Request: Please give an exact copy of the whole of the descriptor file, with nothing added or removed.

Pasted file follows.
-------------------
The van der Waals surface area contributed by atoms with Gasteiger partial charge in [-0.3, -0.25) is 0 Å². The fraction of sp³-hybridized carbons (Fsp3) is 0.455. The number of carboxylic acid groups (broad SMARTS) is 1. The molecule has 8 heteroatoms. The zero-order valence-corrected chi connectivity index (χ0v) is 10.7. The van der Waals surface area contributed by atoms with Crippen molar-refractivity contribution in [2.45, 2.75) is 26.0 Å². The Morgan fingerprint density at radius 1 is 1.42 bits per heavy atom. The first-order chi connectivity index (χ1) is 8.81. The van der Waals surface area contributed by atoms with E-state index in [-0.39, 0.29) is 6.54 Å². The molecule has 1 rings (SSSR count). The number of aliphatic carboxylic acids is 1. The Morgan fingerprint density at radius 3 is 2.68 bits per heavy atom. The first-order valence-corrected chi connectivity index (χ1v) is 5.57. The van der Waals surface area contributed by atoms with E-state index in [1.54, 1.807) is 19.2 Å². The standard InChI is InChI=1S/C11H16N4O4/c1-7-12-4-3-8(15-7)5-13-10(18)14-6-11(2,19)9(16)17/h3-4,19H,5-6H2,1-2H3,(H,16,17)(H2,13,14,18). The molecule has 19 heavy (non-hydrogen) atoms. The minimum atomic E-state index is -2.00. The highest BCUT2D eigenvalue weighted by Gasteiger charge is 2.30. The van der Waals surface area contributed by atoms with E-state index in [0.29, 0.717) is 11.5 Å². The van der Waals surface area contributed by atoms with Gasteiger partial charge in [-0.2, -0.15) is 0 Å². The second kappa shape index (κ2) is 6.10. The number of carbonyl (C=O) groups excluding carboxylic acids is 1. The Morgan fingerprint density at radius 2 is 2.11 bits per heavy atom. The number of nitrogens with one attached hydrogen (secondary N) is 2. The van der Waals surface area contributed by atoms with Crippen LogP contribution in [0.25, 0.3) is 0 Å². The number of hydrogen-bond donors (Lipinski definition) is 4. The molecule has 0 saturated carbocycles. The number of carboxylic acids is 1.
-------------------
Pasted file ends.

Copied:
The van der Waals surface area contributed by atoms with Gasteiger partial charge in [-0.3, -0.25) is 0 Å². The fraction of sp³-hybridized carbons (Fsp3) is 0.455. The number of carboxylic acid groups (broad SMARTS) is 1. The molecule has 8 heteroatoms. The zero-order valence-corrected chi connectivity index (χ0v) is 10.7. The van der Waals surface area contributed by atoms with Crippen molar-refractivity contribution in [2.45, 2.75) is 26.0 Å². The Morgan fingerprint density at radius 1 is 1.42 bits per heavy atom. The first-order chi connectivity index (χ1) is 8.81. The van der Waals surface area contributed by atoms with E-state index in [-0.39, 0.29) is 6.54 Å². The molecule has 1 rings (SSSR count). The number of aliphatic carboxylic acids is 1. The Morgan fingerprint density at radius 3 is 2.68 bits per heavy atom. The first-order valence-corrected chi connectivity index (χ1v) is 5.57. The van der Waals surface area contributed by atoms with E-state index in [1.54, 1.807) is 19.2 Å². The standard InChI is InChI=1S/C11H16N4O4/c1-7-12-4-3-8(15-7)5-13-10(18)14-6-11(2,19)9(16)17/h3-4,19H,5-6H2,1-2H3,(H,16,17)(H2,13,14,18). The molecule has 19 heavy (non-hydrogen) atoms. The minimum atomic E-state index is -2.00. The highest BCUT2D eigenvalue weighted by Gasteiger charge is 2.30. The van der Waals surface area contributed by atoms with E-state index in [0.29, 0.717) is 11.5 Å². The van der Waals surface area contributed by atoms with Gasteiger partial charge in [-0.2, -0.15) is 0 Å². The second kappa shape index (κ2) is 6.10. The number of carbonyl (C=O) groups excluding carboxylic acids is 1. The Morgan fingerprint density at radius 2 is 2.11 bits per heavy atom. The number of nitrogens with one attached hydrogen (secondary N) is 2. The van der Waals surface area contributed by atoms with Crippen LogP contribution in [0.25, 0.3) is 0 Å². The number of hydrogen-bond donors (Lipinski definition) is 4. The molecule has 0 saturated carbocycles. The number of carboxylic acids is 1.